Building the ViSibook
While the dataset contains the raw time data of the studied behavior, the ViSibook provides its structure in a table consisting of the characteristics of every action. The minimum structure for a ViSibook requires that each action be named, labeled, defined as being punctual or long, ordered in the process, and long actions must be associated with the name of the two punctual actions delimiting its beginning and its ending. The ViSibook can also include time constraints (green and/or black zones) which allows users to check the time accuracy of the realized actions. To create a ViSibook, users can define or import a table, although the users must take care to import the names and the order of the ViSibook’s columns (see ViSiElse CRAN documentation https://cran.csiro.au/web/packages/ViSiElse/ViSiElse.pdf). The ViSibook is an optional parameter of the main function, “visielse,” which generates a ViSiElse graph of the studied behavior, according to the dataset and the ViSibook. When ViSibook is not specified, “visielse” will compute a default ViSibook from the dataset; when this occurs, the process order is determined by the names of the dataset columns and all actions are automatically determined to be punctual actions. The ViSibook can be extracted from an execution of the “visielse” function at any time and users can modify any information saved in the ViSiBook to adjust the plotted behavior. For example, on the ViSiElse graph, the names of the actions on the Y-axis are the labels from the ViSibook, which by default, are the variable names defined by the dataset column names. Variable names are typically brief and lack clarity to describe an action, therefore a more explicit description is preferred on the displayed labels. Users are able to change the action labels in the ViSibook to improve the clarity of the graph.
Visualization of raw time data with ViSiElse
ViSiElse gives an overview for the timestamp distribution of sequential actions for large samples of participants in a single-page graph. This innovative visualization facilitates the comprehension of behaviors based on the profile of the data distribution. ViSiElse also improves the ease of identification for outliers or abnormal behaviors that do not comply with practice recommendations.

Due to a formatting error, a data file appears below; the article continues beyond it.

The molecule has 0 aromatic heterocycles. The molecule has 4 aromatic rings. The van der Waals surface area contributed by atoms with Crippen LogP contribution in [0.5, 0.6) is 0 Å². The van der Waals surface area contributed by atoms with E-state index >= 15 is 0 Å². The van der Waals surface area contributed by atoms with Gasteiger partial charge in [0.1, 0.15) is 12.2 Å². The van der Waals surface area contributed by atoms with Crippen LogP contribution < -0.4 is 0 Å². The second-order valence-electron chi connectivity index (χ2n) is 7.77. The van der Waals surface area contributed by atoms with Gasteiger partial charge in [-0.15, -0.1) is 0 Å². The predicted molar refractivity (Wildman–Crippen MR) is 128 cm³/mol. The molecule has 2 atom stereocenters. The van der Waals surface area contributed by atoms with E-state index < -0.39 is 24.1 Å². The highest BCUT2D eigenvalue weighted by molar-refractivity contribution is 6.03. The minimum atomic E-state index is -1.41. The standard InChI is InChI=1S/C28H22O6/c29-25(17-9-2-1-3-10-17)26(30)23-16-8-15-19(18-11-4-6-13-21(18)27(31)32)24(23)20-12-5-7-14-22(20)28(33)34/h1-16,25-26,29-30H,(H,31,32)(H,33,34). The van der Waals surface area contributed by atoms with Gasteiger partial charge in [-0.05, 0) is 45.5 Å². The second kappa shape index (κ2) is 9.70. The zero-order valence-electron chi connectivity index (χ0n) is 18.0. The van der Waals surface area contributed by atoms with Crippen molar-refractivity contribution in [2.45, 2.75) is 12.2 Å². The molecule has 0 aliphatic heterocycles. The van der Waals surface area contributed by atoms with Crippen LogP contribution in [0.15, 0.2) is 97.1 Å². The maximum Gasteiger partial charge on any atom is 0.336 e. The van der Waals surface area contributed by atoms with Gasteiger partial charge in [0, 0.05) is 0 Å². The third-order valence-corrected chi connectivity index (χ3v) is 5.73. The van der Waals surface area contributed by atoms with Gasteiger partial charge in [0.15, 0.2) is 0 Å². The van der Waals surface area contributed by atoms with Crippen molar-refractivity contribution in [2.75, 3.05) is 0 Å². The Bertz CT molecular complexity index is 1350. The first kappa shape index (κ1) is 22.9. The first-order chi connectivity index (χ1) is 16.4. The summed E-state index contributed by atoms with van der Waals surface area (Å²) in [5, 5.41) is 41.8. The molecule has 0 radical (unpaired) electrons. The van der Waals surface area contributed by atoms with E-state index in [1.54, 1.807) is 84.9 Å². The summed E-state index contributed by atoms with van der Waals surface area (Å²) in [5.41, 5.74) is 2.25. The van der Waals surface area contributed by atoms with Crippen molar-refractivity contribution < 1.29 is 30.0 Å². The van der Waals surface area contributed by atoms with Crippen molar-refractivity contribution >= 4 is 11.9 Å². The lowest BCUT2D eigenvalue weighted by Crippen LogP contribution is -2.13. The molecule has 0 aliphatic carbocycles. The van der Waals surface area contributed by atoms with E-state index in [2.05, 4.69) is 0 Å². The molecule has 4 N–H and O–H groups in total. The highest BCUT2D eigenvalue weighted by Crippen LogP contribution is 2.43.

Creating the first plot
Running the “visielse” function with a dataset and an optional ViSibook as arguments will create and display the ViSiElse graph. Figure 1 shows a simulated typical day dataset for one hundred participants. Actions on the graph are organized on the Y-axis and their executions are distributed along the time axis (X-axis). A rectangle indicates punctual actions accomplished by at least one individual in the specified interval of time. The length of the time interval is set by the breaks on the time axis; the breaks in Fig. 1 are set every 30 min from midnight to midnight. The intensity of the color in the rectangles is proportional to the number of individuals who realized the action during the time interval. Long actions are defined by lines with length that are proportional to the duration of the action completed by an individual; lines are chronologically sorted by the action starting time.
To access and adjust the formatting options for the graph, the ViSiElse object should be plotted using the R basic plot function. There are many options for formatting, including changing the size and color of a label, adding a title, or modifying the time interval size and unit, which is set to 10 s by default. The users can modify the size of the time interval using the plot function with the scal.unit.tps parameter. However, this will only change the breaks in the time axis and not the size of the time interval that is, used to determine the intensity of the color representing the punctual actions, which is calculated by the pixel parameter. Every formatting option is accessible through the plot function while the package features (group comparison, time constrains, statistics) must be defined through the ViSiElse function.